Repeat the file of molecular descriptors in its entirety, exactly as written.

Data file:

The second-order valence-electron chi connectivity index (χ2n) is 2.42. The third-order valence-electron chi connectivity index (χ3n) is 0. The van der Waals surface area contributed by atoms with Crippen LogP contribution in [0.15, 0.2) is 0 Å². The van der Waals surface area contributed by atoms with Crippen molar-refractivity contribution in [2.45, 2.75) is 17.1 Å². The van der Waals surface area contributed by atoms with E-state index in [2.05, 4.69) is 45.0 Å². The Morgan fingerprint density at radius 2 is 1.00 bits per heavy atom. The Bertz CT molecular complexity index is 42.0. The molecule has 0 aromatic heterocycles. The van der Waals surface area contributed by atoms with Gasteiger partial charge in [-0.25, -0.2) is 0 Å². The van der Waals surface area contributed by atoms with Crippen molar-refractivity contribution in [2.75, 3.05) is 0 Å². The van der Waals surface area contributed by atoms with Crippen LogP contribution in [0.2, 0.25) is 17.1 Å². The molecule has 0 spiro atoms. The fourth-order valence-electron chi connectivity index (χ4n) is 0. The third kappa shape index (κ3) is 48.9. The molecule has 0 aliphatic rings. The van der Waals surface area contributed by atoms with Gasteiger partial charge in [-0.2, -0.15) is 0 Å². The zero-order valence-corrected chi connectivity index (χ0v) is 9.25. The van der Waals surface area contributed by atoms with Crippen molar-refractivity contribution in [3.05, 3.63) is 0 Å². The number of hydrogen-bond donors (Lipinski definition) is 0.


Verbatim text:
The second-order valence-electron chi connectivity index (χ2n) is 2.42. The third-order valence-electron chi connectivity index (χ3n) is 0. The van der Waals surface area contributed by atoms with Crippen LogP contribution in [0.15, 0.2) is 0 Å². The van der Waals surface area contributed by atoms with Crippen molar-refractivity contribution in [2.45, 2.75) is 17.1 Å². The van der Waals surface area contributed by atoms with E-state index in [2.05, 4.69) is 45.0 Å². The Morgan fingerprint density at radius 2 is 1.00 bits per heavy atom. The Bertz CT molecular complexity index is 42.0. The molecule has 0 aromatic heterocycles. The van der Waals surface area contributed by atoms with Gasteiger partial charge in [-0.25, -0.2) is 0 Å². The van der Waals surface area contributed by atoms with Crippen molar-refractivity contribution in [2.75, 3.05) is 0 Å². The van der Waals surface area contributed by atoms with Crippen LogP contribution in [0.2, 0.25) is 17.1 Å². The molecule has 0 spiro atoms. The fourth-order valence-electron chi connectivity index (χ4n) is 0. The third kappa shape index (κ3) is 48.9. The molecule has 0 aliphatic rings. The van der Waals surface area contributed by atoms with Gasteiger partial charge in [-0.2, -0.15) is 0 Å². The zero-order valence-corrected chi connectivity index (χ0v) is 9.25. The van der Waals surface area contributed by atoms with Crippen molar-refractivity contribution in [3.05, 3.63) is 0 Å². The number of hydrogen-bond donors (Lipinski definition) is 0.